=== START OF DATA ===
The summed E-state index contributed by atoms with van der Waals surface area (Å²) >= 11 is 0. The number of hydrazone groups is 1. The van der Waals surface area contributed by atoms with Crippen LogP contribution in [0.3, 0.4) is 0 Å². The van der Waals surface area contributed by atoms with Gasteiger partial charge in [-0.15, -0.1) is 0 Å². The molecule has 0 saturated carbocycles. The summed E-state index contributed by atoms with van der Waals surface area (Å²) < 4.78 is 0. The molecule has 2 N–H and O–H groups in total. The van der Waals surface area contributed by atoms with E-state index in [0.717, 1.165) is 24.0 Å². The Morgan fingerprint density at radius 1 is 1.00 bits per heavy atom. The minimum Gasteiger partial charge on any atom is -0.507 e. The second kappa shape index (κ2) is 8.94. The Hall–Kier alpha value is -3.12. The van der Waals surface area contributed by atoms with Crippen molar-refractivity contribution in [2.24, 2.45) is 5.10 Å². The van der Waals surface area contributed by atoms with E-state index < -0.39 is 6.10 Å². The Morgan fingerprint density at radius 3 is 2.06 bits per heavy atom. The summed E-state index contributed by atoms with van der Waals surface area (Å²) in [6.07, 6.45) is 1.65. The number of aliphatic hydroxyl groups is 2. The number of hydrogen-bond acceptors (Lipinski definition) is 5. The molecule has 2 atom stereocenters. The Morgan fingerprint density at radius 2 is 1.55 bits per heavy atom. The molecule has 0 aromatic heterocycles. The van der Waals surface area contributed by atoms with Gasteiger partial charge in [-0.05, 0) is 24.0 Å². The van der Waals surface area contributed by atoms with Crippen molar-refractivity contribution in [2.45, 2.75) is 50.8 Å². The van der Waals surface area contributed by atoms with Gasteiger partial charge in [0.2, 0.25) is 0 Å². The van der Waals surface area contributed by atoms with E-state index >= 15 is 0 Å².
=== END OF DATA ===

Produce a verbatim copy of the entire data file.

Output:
The summed E-state index contributed by atoms with van der Waals surface area (Å²) >= 11 is 0. The number of hydrazone groups is 1. The van der Waals surface area contributed by atoms with Crippen LogP contribution in [0.3, 0.4) is 0 Å². The van der Waals surface area contributed by atoms with Gasteiger partial charge in [-0.15, -0.1) is 0 Å². The molecule has 0 saturated carbocycles. The summed E-state index contributed by atoms with van der Waals surface area (Å²) < 4.78 is 0. The molecule has 2 N–H and O–H groups in total. The van der Waals surface area contributed by atoms with E-state index in [0.717, 1.165) is 24.0 Å². The Morgan fingerprint density at radius 1 is 1.00 bits per heavy atom. The minimum Gasteiger partial charge on any atom is -0.507 e. The second kappa shape index (κ2) is 8.94. The Hall–Kier alpha value is -3.12. The van der Waals surface area contributed by atoms with Crippen molar-refractivity contribution in [2.24, 2.45) is 5.10 Å². The van der Waals surface area contributed by atoms with E-state index < -0.39 is 6.10 Å². The Morgan fingerprint density at radius 3 is 2.06 bits per heavy atom. The summed E-state index contributed by atoms with van der Waals surface area (Å²) in [6.07, 6.45) is 1.65. The number of aliphatic hydroxyl groups is 2. The number of hydrogen-bond acceptors (Lipinski definition) is 5. The molecule has 2 atom stereocenters. The Morgan fingerprint density at radius 2 is 1.55 bits per heavy atom. The molecule has 0 aromatic heterocycles. The van der Waals surface area contributed by atoms with Gasteiger partial charge in [-0.05, 0) is 24.0 Å². The van der Waals surface area contributed by atoms with Crippen molar-refractivity contribution in [2.45, 2.75) is 50.8 Å². The van der Waals surface area contributed by atoms with Gasteiger partial charge in [0.2, 0.25) is 0 Å². The van der Waals surface area contributed by atoms with E-state index >= 15 is 0 Å².